Life at a Kurukh Indigenous School: An educational method to care for Nature

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Jacinta Kerketta

Jacinta is a freelancer journalist, poet from Ranchi, Jharkhand. She belongs to Kurukh/Oraon community. Her poem collection titled "Angor" was published in 2016 by Adivaani Publications. Her second poetry collection is "Land of the Roots" published by Bhartiya Jnanpith, New Delhi in 2018.

Featured image: Young school children playing traditional music instruments like mandar and nagada at school. (Picture: Jacinta Kerketta)


The rays of the early morning sun have not yet arrived. Before daybreak, the jungle is like under a thick blanket of darkness and remains in deep slumber. Then starts the sound of the nagada drum. On hearing it, the sun gets up and pulls away from the cover of darkness from the jungles face. Slowly the trees, the hills, and all others rub their eyes and wake up. Birds with their chicks swoop down from the trees to the open space where the sun has already reached. And with their chatter, the sleep of the school children comes to an end. Then one can hear the sound of the footsteps of the children hurrying about at this early hour. By six o’clock sharp, they have finished their morning routines, hands and mouths washed, they sit down to study. At seven, the nagada sounds again, and there is vibrant activity. The clattering of glasses and plates is in the air. It is breakfast time. There are about a hundred children in this hostel, and each one of them takes full responsibility for their daily routine, work, studies, dreams, and aims. This place – where instead of a ringing bell, a nagada is sounding – is an English-Kurukh school, located on a hill near the village Bhagitoli in Dumari Block, Gumla District of Jharkhand.

At the end of the line of children’s rooms, there is my room. The window pane here is broken, but I like it anyway. The window remains closed most of the time, as its probably rusted. But beyond the broken glass, all night long moonlight spreads out. From this room, the morning light appears clearer. And in the early morning, even the jungle looks neat and clean. Across the room, one can see a long chain of hills. This is the borderline between the states of Jharkhand and Chhattisgarh. Beyond the hills lies Chhattisgarh and on the plateau on top of these hills live the Korwa Adivasis.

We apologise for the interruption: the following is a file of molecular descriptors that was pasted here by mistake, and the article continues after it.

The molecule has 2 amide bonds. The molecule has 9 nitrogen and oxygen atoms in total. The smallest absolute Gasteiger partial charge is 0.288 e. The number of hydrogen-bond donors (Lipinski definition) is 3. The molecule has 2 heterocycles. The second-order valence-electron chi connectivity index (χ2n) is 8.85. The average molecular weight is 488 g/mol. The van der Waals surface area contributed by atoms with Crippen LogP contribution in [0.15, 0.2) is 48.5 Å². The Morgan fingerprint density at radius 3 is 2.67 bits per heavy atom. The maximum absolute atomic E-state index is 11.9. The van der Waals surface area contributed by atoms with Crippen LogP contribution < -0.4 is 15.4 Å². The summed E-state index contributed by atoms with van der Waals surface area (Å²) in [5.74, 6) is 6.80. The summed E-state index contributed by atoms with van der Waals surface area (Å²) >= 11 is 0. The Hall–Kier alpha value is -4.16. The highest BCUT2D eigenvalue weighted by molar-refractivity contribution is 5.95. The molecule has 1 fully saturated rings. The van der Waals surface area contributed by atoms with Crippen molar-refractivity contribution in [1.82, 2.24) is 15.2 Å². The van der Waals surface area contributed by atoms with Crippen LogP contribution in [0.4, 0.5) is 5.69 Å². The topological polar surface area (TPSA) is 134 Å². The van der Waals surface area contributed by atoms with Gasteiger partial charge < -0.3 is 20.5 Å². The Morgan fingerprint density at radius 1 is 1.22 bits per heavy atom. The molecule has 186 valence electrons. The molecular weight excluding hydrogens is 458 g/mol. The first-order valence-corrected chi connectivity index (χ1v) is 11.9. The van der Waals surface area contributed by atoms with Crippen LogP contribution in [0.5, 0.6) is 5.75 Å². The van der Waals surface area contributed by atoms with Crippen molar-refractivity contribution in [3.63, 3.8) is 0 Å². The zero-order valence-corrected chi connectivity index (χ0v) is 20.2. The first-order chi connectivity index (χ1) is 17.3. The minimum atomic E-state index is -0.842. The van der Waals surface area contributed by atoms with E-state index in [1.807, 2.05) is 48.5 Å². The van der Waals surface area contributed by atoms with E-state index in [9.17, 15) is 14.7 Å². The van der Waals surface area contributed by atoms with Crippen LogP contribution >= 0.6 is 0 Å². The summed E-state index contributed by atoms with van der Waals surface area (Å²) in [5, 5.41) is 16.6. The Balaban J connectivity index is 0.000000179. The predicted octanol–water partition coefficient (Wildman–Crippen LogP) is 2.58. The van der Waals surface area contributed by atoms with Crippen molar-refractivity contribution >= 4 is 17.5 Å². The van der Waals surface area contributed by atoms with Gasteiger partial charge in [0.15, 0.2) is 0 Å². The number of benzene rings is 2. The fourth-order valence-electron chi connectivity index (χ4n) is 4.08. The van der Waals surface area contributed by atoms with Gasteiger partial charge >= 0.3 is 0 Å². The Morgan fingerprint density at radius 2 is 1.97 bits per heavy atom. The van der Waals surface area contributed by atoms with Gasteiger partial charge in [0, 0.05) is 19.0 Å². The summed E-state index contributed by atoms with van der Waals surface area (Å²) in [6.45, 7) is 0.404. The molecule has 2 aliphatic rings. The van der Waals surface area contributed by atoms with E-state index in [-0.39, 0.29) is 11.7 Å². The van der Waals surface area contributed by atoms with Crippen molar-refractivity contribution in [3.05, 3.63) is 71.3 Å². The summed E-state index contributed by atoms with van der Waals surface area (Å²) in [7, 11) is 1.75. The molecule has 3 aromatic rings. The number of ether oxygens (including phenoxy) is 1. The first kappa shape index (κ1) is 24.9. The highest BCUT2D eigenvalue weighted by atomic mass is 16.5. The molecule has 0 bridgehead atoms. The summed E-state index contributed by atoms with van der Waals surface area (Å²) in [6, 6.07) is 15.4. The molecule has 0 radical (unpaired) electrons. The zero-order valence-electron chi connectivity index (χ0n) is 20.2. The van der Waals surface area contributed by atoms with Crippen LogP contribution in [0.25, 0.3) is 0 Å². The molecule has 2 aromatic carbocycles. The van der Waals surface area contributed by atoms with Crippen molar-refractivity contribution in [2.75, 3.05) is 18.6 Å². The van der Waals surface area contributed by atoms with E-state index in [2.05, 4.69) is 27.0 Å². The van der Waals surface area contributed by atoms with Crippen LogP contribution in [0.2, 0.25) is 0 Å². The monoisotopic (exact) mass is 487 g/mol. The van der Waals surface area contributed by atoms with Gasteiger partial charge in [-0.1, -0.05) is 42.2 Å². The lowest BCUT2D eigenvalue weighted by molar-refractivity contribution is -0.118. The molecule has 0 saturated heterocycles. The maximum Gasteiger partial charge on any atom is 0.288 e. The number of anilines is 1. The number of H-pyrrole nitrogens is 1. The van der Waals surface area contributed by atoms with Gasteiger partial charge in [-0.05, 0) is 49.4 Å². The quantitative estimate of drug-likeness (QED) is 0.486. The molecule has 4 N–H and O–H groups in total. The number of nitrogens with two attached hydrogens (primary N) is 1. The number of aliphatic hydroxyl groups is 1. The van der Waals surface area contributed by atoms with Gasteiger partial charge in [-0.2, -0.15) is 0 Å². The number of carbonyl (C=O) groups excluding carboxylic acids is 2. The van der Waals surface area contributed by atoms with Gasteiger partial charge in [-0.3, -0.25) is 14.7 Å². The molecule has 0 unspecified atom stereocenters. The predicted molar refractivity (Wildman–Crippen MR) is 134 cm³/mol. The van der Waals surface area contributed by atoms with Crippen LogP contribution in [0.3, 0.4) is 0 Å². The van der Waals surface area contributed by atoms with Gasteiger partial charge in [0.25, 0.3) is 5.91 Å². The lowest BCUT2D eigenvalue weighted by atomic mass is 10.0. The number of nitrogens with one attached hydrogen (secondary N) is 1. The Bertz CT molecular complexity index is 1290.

Some of the Korwas keep horses. They ride down the hills on horseback. For this reason, the children jokingly call this hill road “horse track”. Just below these hills, on a small elevation is the school and hostel, surrounded on all four sides by hills and the jungle. Since the last 18 years, an English-Kurukh school called “K.K.K. Lurerpa, Luradda has been running here. In this school, about 300 children are educated in their mother tongue Kurukh, along with English and Hindi. Every year a good number of them pass out. They not only receive good marks in the exam, but they leave the school knowing the smell of the jungles and the hills, knowing their native language, songs and dances, and their own distinct indigenous wisdom. This is an education that keeps them deeply connected with their homeland and a kind of school that strengthens them for the future; with their way of being different, with their basic human values, and an education aimed towards becoming a better human being.

Children understanding life through their mother tongue

Boys and girls dress the same in this school, putting on shirts and pants to get ready for class. At eight o’clock, the children assemble in the school courtyard. Some children play the nagada drum, and others play the mandar drum and cymbals. Following their tunes, the rest of the children are doing rhythmic steps. Then, after a prayer song in Kurukh, all of them move towards their respective classrooms.

The educated people of the Kurukhar community living in the villages around this hillock send their children here to study. Along with being educated, the children are also being connected with all aspects of life like water, jungle, land, and hills. They tell the children about the brave Kurukhar woman, Sinagi Dai, who had fought against the Mughals in Rohtasgarh. To enhance their courage, the children also learn about the war hero Albert Ekka, who was awarded the Param Vir Chakra. They learn about artists who come from Adivasi communities and have earned fame. They hear about the life stories of Adivasi singers, poets, storytellers, actors, painters and, intellectuals. Their classes resound with the songs of different seasonal festivals.

In the lower classes, the children count in the Kurukh language, singing out the multiplication table. While learning the alphabet, instead of “ka” for “kabutar” (pigeon), they learn the word “kakara”(cucumber). For “pa” they learn the Kurukh word “papla”(butterfly). They also learn these things by singing and dancing. Right from the kindergarten level,  the children are taught to read and write in the Kurukh script “Tolong Siki which was officially recognised by the Jharkhand Government in the year 2003. Along with their mother tongue, their English and Hindi are also good. After every two sessions in the classroom, there is a short break. The children go out to the courtyard of the school and spread out into the fields, near the pond and in the jungle to play in their respective groups. The girls play – patthar paani, kho kho, kit kit, and loka goti. Today, the teacher has also joined the girls in playing patthar paani. The boys take long rounds around the hillock. At first, they were playing “gulli danda”, then after a while they stopped to prevent young children from getting injured. The very young children run about and play with the sand. When the nagada sounds again, they wipe off the sand and mud, return to their classrooms and continue to study with much concentration. Sometimes the children are noisy and restless while studying, but they are not beaten because of this. The children have a very close relationship with their teachers and are not afraid of them. They often discuss and play with them. At noontime, when the teachers read the newspaper, some children stand behind them and also read along often pausing to ask the meaning of a difficult word.